If we look at the history of waking up, we find that rising with the sun was/is the most natural thing to do since the days of early humans. So, when we hear people say “I am not a morning person”, could it be that somehow we have conditioned ourselves into believing this? We look at some ways you can re-condition yourself into becoming a morning person.
1. Consider What You Do At Night
For a holistic lifestyle, sleep is essential. It’s as simple as that. Which means, in order for you to wake up fresh, you will undoubtedly have to make a concentrated effort to get to bed earlier. This involves following a night-time routine that will allow you to wake up fresh in the morning.
- Read more on how to get a good night’s rest.
2. Rely On The Power Of Intention
The power of intention is beautifully explained in Keith Oatley’s exploration of Freud’s Cognitive Psychology of Intention: The Case of Dora, where he says “To have intention is to have a conscious goal.”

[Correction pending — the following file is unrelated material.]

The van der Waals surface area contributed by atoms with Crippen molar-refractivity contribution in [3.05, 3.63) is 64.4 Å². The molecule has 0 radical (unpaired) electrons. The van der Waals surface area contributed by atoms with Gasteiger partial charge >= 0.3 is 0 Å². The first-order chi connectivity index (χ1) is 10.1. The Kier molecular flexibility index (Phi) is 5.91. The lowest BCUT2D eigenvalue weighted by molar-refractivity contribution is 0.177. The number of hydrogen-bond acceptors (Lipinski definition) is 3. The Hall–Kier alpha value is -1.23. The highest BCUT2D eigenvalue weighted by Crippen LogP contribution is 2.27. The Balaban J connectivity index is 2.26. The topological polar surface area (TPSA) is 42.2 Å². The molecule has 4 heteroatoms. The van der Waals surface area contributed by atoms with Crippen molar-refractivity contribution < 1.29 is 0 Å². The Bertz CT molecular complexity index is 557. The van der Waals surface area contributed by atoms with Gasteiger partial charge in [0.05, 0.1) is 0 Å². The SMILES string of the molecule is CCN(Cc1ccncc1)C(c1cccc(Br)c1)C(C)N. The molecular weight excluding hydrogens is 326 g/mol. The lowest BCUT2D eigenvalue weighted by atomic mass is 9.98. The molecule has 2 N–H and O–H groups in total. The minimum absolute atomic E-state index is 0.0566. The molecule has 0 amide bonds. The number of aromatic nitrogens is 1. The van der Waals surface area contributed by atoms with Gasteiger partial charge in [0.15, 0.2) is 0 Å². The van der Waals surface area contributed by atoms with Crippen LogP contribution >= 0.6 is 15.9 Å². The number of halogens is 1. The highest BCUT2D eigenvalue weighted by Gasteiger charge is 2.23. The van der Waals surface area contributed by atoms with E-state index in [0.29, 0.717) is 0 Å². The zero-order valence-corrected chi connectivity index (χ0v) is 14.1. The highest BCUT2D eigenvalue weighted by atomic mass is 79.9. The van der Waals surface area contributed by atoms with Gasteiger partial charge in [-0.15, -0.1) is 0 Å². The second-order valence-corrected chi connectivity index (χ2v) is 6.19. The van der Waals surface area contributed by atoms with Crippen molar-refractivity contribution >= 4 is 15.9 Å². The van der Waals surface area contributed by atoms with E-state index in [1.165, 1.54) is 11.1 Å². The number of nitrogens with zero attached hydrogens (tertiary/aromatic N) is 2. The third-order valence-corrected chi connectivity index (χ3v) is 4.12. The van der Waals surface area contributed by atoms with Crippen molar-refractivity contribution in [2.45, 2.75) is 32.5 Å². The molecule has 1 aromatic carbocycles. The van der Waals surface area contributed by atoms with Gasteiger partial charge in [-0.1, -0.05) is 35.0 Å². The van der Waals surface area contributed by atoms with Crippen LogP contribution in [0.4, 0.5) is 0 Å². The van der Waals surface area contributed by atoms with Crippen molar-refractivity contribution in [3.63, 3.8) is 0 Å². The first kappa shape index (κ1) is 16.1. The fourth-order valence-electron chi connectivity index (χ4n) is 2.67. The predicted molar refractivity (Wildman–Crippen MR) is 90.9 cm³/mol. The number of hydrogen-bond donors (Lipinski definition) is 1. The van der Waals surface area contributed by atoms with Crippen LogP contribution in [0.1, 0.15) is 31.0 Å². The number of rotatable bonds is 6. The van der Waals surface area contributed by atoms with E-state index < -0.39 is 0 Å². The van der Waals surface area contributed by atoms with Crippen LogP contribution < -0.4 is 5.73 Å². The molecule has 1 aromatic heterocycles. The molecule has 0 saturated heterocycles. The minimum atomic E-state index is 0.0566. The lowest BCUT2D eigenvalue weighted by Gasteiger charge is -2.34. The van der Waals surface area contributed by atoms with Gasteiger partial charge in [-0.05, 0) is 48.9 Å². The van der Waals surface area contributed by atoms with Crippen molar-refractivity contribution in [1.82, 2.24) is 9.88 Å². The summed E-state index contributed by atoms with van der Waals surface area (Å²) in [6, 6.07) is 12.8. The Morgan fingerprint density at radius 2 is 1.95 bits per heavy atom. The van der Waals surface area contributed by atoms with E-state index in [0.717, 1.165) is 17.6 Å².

So, how does intention help with getting up earlier? Simple – when we apply an intention to waking up, we immediately make it more meaningful thus making it easier.
What is your intention for waking up?
- Is it wanting to achieve a personal or professional goal?
- Or are you looking to improve your fitness level and your health?
- Do you want to use daytime differently?
Give your intention some thought and then apply it to action.
Solid books to read on the power of intention:
3. Keep Your Routine Consistent
Effective conditioning involves consistent behaviour. This means that waking up early has to be done daily -and this includes the weekends. Maybe you can allow yourself one or two hours of sleeping in on Saturday and Sunday but as an overall, it shouldn’t throw your routine completely out of whack that you can’t get back into it by Monday.
Co-founder and CEO of Buffer, Joel Gascoigne, doesn’t sleep in for more than an hour on weekends. He says “By waking up at a similar time at the weekend, you don’t stretch your body, and therefore you can achieve long term consistency with your morning routine.”
A key aspect to remember when establishing a daily routine is ensuring it involves exercise. A 2011 study found that people who exercised were able to sleep better resulting in a reduced likelihood of depression and an increase of energy. A good way to get your blood moving in the morning is with some good old stretching.
So, are you up for the early bird challenge?